PS. I’m not advocating the EUC wasn’t slack. but no one could have anticipated the malfeasance, and criminality of the United States Banking Cartel that soiled the free world! Every country in the known financial universe were stained by America’s CMO’s etc., etc., etc.,…and not a one has been charged.
    We have kicked the can down the road for the last thirty-years…it’s now a “Tin-Cup”, for a Beggard-Thy-Neighbor that the United States has become!
    Thankyou Simon and James, and never,ever stop digging for America’s Sake! :-)

  15. Does it seem to anyone else that the comments section of this blog is now dominated by the tin-foil-hat-wearing left. The paranoia regarding widespread collusion of the “banksters” in “robbing” the people seems to me almost pathologic. It’s almost exactly analogous to the paranoia of the survivalist right who envision black government helicopters coming in the night to take away their guns.

    Could it be possible that the financial sector is filled with regular people who are responding in a rational way to the sometimes perverse incentives which are in front of them? No, of course not. It’s clearly a diabolical plot to enslave us all. Some sort of biblical confrontation of pure evil with righteousness. If only Frodo (Elizabeth Warren) could return the ring to Mordor and break the power of Sauron (Tim Geithner), we would all be saved.

    Whatever happened to “Stats-guy” with his uniquely apolitical spin on the data, or some of the other professorial types chiming in with unique insights? The last thing our political discourse needs is more bomb-throwing from the far left and right.

    Still love the blog, though. Informative posts such as the above are pure gold. Seems to me that Dr. Johnson has been particularly prescient with regard to the European financial crisis.

  16. Bayard Waterbury

    Simon, I don’t know Europe all that well, but from previous articles and news watching, I can gather that there are powerful elitist forces in Europe not dissimilar to our own, which are reined in because Europe is like a US but with autonomous states that compete.

    What you have outlined is the circumstance which, at least in the US, will become the greatest test for the success of plutocratic rule. Sadly, the plutocracy will probably win, however its win will be a Pyrrhic victory. It’s fine to carry your elitist mentality and bank account, but what good does it do if you so weaken the nation that you become, nationally, subservient to others? This is happening now, and the trend seems irreversible because of the plutocratic paradigm which seems unbreakable at the moment and in the future.

    We already know, without question, that whatever happens in the coming couple of fiscal years, that our government will not answer the necessary realistic call for a restructuring in any way resembling those taking place in Europe. The can will continue to get kicked until it can’t be. The problem is, what happens after the can can’t be kicked any more? Answer: Collapse. Not just of the country, but possibly the government. What happens in the next two years when those outside of this country refuse to finance us. Even China will find it difficult to bail us out, no matter how much it may seem in their best interest. If not China, who? Answer: No one will be there and we will just become a great historic experiment turned to flotsam. Sad, isnt’ it?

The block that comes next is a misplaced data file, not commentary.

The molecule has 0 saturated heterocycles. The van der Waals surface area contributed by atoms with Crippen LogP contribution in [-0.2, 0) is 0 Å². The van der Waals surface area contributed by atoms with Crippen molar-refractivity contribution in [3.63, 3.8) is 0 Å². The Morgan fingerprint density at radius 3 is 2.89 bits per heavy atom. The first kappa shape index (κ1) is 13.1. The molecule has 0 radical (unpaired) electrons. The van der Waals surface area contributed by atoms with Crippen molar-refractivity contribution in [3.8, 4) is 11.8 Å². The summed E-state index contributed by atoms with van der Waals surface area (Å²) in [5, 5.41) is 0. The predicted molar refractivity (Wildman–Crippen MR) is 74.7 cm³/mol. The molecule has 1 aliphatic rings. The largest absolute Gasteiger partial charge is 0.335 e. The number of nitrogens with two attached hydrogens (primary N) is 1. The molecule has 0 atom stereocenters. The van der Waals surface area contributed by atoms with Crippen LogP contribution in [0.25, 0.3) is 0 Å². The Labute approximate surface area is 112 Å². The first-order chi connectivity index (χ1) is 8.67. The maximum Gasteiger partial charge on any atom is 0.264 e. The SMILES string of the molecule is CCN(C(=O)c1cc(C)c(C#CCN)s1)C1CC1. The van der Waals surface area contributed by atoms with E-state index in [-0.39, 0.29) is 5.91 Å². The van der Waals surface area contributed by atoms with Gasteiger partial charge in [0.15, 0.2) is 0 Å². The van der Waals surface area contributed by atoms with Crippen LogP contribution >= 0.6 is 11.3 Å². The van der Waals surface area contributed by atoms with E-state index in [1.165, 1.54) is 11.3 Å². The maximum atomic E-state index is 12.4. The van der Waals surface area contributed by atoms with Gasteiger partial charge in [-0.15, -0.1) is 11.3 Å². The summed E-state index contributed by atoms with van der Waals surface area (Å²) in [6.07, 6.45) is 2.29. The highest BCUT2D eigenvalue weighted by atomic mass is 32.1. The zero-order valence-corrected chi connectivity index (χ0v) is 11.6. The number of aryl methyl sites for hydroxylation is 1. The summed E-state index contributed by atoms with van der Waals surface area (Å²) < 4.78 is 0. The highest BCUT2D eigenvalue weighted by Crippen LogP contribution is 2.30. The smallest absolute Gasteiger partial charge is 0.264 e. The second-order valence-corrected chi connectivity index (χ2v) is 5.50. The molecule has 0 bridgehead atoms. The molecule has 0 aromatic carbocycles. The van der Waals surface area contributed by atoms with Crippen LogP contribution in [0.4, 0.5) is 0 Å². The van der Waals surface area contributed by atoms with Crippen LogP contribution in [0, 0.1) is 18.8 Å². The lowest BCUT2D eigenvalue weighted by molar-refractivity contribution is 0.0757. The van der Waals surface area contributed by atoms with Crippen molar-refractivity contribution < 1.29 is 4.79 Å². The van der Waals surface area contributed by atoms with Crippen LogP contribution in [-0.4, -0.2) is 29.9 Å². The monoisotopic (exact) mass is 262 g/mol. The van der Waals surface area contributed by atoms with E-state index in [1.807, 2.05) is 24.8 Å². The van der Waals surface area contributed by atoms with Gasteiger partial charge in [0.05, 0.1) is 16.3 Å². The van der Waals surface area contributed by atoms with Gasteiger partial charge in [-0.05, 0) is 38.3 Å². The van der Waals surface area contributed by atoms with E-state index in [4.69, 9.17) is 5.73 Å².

17. CBS from the West

    “Could it be possible that the financial sector is filled with regular people who are responding in a rational way to the sometimes perverse incentives which are in front of them?”

    I find this comment naive in the extreme. It’s not like those “sometimes perverse incentives” are laws of nature or just coincidences. Those incentives are there because the finance industry has captured the political process and now dictates those very incentives. Over time they garner more wealth which gives them more power to change the rules so they get ever more wealth and power in a vicious spiral.

    In the meantime, the socially valuable part of finance, intermediating between those with surplus funds and those needing funds to start up or expand real enterprises, has become a mere sideline for the financiers who are find pure gambling far more profitable–especially with their ability to shove their losses down the taxpayers’ throats.

    Indeed, to my mind the thrust of this blog has been primarily about the political, rather than the purely economic, aspects of the financial crisis. I miss Stats Guy’s commentaries, too. But to the extent that they were apolitical (I don’t really think they were), they missed an important point.

  18. Eurozone yields have been ugly the past few days, but they haven’t been reported on as much as earlier- kind of surprising. Estonia is really stuck in an awful position as it is jumping on board the sinking ship in the next 24 hours.

  19. As it took Nixon, with clear anti-communist credentials to stop the Vietnam war (even with secret bombing of Cambodia, and CIA shenanigans all over Southeast Asia, Kissinger, etc.); unfortunately it looks like it will take a Republican President with tax reduction and deficit reduction credibility in 2012 or in 2016 to finally say to the American people that the honest way out of this mess is to INCREASE taxes. The Republicans have always been masters of this bait and switch. Bill Gates’ and Warren Buffet’s cries of “we think the rich should pay more” will get some great play as morally the right thing.